Students in jeopardy of extending their time at Kent have options


John Borawski, senior advisor for the College of Arts and Sciences.

Connor Everett

Graduating in four years allows students to get the credits they need at the lowest possible price, but staying longer could tack on thousands of dollars in additional loans or other expenses that could have been avoided.

During the first meeting students have with their academic advisor, a planned graduation date, typically four years ahead, is assigned. However, failing courses or taking insufficient credit hours can cause the potentially expensive need for extra semesters.

Failing courses can be taxing on the mental health of a college student whose graduation and future career is dependent on their academic success, said John Borawski, a senior advisor in the College of Arts and Sciences.

“Yes, it was a bump in the road,” Borawski said, “but we’re here to help them finish their degree. We want to help them be successful. We’re here to help them look at all their options.”

Danielle Bierwirth, a freshman political science major, said her performance in her courses is threatening her planned graduation date and her situation is detrimental for a student planning to go to law school after graduation.

“If I don’t do well in a class, my graduation date will be pushed back due to already having to take a lot of courses for my major,” Bierwirth said.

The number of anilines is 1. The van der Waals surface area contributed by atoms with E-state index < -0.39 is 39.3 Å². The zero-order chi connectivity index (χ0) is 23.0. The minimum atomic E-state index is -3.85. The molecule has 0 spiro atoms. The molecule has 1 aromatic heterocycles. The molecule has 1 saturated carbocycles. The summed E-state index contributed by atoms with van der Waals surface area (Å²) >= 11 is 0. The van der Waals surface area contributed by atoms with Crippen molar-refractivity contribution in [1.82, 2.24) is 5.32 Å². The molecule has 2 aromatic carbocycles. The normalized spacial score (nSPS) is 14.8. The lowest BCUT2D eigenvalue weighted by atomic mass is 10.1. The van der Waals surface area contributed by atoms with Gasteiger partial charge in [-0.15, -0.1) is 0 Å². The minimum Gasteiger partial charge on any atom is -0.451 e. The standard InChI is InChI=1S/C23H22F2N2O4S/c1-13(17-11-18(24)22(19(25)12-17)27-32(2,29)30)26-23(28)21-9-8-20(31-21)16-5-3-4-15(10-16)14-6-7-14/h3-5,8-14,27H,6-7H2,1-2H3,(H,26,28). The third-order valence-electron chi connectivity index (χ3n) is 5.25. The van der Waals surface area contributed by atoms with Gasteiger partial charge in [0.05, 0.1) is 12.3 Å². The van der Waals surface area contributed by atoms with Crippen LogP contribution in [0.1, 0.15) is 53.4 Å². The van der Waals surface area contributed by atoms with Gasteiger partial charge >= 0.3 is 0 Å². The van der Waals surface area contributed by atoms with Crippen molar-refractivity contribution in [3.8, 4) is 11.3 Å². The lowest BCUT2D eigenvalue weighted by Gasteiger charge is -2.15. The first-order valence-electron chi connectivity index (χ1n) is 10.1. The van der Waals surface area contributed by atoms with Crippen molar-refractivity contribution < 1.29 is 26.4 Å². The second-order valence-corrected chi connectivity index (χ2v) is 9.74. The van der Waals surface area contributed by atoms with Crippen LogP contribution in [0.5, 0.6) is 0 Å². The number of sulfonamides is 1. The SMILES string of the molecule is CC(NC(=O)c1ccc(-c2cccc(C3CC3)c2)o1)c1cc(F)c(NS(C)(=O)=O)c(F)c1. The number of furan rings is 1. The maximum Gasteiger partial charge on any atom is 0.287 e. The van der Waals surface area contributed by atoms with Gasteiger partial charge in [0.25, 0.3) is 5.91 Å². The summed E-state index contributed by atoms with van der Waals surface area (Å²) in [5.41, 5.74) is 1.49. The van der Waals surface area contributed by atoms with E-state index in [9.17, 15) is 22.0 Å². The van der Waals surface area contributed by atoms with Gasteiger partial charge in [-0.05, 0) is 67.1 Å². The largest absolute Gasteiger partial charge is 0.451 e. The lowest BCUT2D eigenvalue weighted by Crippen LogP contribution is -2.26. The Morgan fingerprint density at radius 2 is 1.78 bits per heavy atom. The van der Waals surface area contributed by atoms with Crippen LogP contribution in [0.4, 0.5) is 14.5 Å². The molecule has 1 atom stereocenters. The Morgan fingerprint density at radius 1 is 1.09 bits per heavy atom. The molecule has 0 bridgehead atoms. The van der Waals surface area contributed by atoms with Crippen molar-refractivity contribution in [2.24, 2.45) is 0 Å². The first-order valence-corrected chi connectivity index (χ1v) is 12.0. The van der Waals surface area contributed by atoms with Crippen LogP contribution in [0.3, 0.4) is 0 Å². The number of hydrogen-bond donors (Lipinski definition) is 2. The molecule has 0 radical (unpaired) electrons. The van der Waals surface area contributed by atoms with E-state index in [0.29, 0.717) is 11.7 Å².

The most important part for students, Borawski said, is to speak with their academic advisor and discuss every option. If the student is committed to maintaining their planned graduation date, it will often come down to two possible options.

The options stem from Kent State’s slogan, “Got 15?” The university recommends students complete 15 credit hours a semester for eight semesters to graduate in four years, but if a student fails a three credit hour course, they end up with only 12. From there, they have two options.

The first option is to try the failed course again the next semester. However, combining the 15 credit hours needed each semester with the additional three credit courses needed to catch up means going up against 18 credits. 18 credit hours is the maximum amount allowed by the university per semester. Due to the intense workload this choice would likely require, it is recommended that it should be considered with extreme caution.

The other option is taking courses over the summer. Often times, major courses may not be available over the summer, but taking 3 credits worth of any course that applies to your degree means that a potential 18 credit semester could be rolled back to 15 credits, the amount recommended by the university.

The best solution, however, is to avoid the situation altogether. Borawski said that incoming freshmen should pay close attention to all the advice they get during orientation, and doing so would save them time and money in the long run.

Connor Everett covers recruiting and retention. Contact him at [email protected].